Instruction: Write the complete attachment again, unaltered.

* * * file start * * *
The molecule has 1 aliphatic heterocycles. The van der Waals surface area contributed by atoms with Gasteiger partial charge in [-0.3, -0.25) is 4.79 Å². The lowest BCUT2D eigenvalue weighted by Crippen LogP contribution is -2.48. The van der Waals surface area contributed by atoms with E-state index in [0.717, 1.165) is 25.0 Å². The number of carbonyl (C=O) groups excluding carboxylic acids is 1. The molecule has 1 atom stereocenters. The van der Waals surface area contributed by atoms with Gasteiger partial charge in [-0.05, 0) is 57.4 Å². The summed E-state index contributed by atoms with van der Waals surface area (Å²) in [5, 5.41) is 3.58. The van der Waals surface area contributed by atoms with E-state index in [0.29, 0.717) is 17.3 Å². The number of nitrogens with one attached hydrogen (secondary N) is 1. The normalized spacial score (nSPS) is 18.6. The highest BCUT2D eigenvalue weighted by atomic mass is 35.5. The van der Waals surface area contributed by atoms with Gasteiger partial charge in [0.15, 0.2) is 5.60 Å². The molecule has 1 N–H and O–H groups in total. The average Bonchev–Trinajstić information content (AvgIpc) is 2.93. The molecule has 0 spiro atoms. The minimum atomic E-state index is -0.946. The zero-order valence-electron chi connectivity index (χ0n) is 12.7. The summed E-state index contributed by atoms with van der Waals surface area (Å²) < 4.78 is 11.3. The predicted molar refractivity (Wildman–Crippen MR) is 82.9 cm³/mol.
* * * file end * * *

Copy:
The molecule has 1 aliphatic heterocycles. The van der Waals surface area contributed by atoms with Gasteiger partial charge in [-0.3, -0.25) is 4.79 Å². The lowest BCUT2D eigenvalue weighted by Crippen LogP contribution is -2.48. The van der Waals surface area contributed by atoms with E-state index in [0.717, 1.165) is 25.0 Å². The number of carbonyl (C=O) groups excluding carboxylic acids is 1. The molecule has 1 atom stereocenters. The van der Waals surface area contributed by atoms with Gasteiger partial charge in [-0.05, 0) is 57.4 Å². The summed E-state index contributed by atoms with van der Waals surface area (Å²) in [5, 5.41) is 3.58. The van der Waals surface area contributed by atoms with E-state index in [0.29, 0.717) is 17.3 Å². The number of nitrogens with one attached hydrogen (secondary N) is 1. The normalized spacial score (nSPS) is 18.6. The highest BCUT2D eigenvalue weighted by atomic mass is 35.5. The van der Waals surface area contributed by atoms with Gasteiger partial charge in [0.15, 0.2) is 5.60 Å². The molecule has 1 N–H and O–H groups in total. The average Bonchev–Trinajstić information content (AvgIpc) is 2.93. The molecule has 0 spiro atoms. The minimum atomic E-state index is -0.946. The zero-order valence-electron chi connectivity index (χ0n) is 12.7. The summed E-state index contributed by atoms with van der Waals surface area (Å²) < 4.78 is 11.3. The predicted molar refractivity (Wildman–Crippen MR) is 82.9 cm³/mol.